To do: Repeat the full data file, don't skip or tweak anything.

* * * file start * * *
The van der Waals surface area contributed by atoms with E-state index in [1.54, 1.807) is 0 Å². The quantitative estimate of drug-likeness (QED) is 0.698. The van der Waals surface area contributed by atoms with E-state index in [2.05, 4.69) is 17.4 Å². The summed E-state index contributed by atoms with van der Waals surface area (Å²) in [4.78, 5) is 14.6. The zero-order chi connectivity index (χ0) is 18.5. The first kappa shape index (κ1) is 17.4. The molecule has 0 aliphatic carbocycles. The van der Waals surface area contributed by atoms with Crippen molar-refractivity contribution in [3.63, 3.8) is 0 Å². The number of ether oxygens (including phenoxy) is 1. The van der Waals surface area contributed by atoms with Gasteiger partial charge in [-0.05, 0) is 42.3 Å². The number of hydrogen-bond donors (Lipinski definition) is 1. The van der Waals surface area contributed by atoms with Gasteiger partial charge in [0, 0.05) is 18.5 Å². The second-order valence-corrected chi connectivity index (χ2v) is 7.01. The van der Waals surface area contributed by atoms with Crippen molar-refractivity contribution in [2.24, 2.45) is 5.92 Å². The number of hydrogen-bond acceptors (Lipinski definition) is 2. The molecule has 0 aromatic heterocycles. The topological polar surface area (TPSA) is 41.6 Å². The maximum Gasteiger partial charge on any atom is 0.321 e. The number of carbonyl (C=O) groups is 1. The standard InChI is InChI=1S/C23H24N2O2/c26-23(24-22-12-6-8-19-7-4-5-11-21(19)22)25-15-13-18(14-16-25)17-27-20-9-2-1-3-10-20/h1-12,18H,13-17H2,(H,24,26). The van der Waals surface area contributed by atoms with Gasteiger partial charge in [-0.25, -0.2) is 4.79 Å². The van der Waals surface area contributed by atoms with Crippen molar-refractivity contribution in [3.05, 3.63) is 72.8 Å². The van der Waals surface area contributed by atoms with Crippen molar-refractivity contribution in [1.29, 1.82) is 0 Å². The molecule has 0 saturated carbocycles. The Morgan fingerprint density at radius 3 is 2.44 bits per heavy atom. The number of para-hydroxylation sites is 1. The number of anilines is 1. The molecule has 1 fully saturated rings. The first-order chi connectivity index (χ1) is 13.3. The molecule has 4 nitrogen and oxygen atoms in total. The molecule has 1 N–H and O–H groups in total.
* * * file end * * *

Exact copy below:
The van der Waals surface area contributed by atoms with E-state index in [1.54, 1.807) is 0 Å². The quantitative estimate of drug-likeness (QED) is 0.698. The van der Waals surface area contributed by atoms with E-state index in [2.05, 4.69) is 17.4 Å². The summed E-state index contributed by atoms with van der Waals surface area (Å²) in [4.78, 5) is 14.6. The zero-order chi connectivity index (χ0) is 18.5. The first kappa shape index (κ1) is 17.4. The molecule has 0 aliphatic carbocycles. The van der Waals surface area contributed by atoms with Crippen molar-refractivity contribution in [3.63, 3.8) is 0 Å². The number of ether oxygens (including phenoxy) is 1. The van der Waals surface area contributed by atoms with Gasteiger partial charge in [-0.05, 0) is 42.3 Å². The number of hydrogen-bond donors (Lipinski definition) is 1. The van der Waals surface area contributed by atoms with Gasteiger partial charge in [0, 0.05) is 18.5 Å². The second-order valence-corrected chi connectivity index (χ2v) is 7.01. The van der Waals surface area contributed by atoms with Crippen molar-refractivity contribution in [2.24, 2.45) is 5.92 Å². The number of hydrogen-bond acceptors (Lipinski definition) is 2. The molecule has 0 aromatic heterocycles. The topological polar surface area (TPSA) is 41.6 Å². The maximum Gasteiger partial charge on any atom is 0.321 e. The number of carbonyl (C=O) groups is 1. The standard InChI is InChI=1S/C23H24N2O2/c26-23(24-22-12-6-8-19-7-4-5-11-21(19)22)25-15-13-18(14-16-25)17-27-20-9-2-1-3-10-20/h1-12,18H,13-17H2,(H,24,26). The van der Waals surface area contributed by atoms with Gasteiger partial charge in [-0.25, -0.2) is 4.79 Å². The van der Waals surface area contributed by atoms with Crippen molar-refractivity contribution in [3.05, 3.63) is 72.8 Å². The van der Waals surface area contributed by atoms with Crippen molar-refractivity contribution in [1.29, 1.82) is 0 Å². The molecule has 0 saturated carbocycles. The Morgan fingerprint density at radius 3 is 2.44 bits per heavy atom. The number of para-hydroxylation sites is 1. The number of anilines is 1. The molecule has 1 fully saturated rings. The first-order chi connectivity index (χ1) is 13.3. The molecule has 4 nitrogen and oxygen atoms in total. The molecule has 1 N–H and O–H groups in total.